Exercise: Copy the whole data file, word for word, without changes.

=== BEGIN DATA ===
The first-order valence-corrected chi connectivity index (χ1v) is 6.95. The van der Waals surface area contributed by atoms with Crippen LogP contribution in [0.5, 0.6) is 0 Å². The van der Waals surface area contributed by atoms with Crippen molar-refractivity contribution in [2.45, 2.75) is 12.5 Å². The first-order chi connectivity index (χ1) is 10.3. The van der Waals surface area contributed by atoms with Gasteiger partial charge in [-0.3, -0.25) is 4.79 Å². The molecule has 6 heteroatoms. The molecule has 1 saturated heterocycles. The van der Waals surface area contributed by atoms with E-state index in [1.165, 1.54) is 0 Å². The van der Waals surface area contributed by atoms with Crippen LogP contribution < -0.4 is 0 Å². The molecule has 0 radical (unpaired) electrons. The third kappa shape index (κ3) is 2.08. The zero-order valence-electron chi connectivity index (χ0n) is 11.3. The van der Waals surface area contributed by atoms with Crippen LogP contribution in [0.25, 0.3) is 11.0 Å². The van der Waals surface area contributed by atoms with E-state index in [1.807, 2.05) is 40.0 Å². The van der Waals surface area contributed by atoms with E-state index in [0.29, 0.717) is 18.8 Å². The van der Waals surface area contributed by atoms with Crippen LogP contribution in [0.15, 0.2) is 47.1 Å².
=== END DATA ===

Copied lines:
The first-order valence-corrected chi connectivity index (χ1v) is 6.95. The van der Waals surface area contributed by atoms with Crippen LogP contribution in [0.5, 0.6) is 0 Å². The van der Waals surface area contributed by atoms with Crippen molar-refractivity contribution in [2.45, 2.75) is 12.5 Å². The first-order chi connectivity index (χ1) is 10.3. The van der Waals surface area contributed by atoms with Gasteiger partial charge in [-0.3, -0.25) is 4.79 Å². The molecule has 6 heteroatoms. The molecule has 1 saturated heterocycles. The van der Waals surface area contributed by atoms with E-state index in [1.165, 1.54) is 0 Å². The van der Waals surface area contributed by atoms with Crippen LogP contribution < -0.4 is 0 Å². The molecule has 0 radical (unpaired) electrons. The third kappa shape index (κ3) is 2.08. The zero-order valence-electron chi connectivity index (χ0n) is 11.3. The van der Waals surface area contributed by atoms with Crippen LogP contribution in [0.25, 0.3) is 11.0 Å². The van der Waals surface area contributed by atoms with E-state index in [1.807, 2.05) is 40.0 Å². The van der Waals surface area contributed by atoms with E-state index in [0.29, 0.717) is 18.8 Å². The van der Waals surface area contributed by atoms with Crippen LogP contribution in [0.15, 0.2) is 47.1 Å².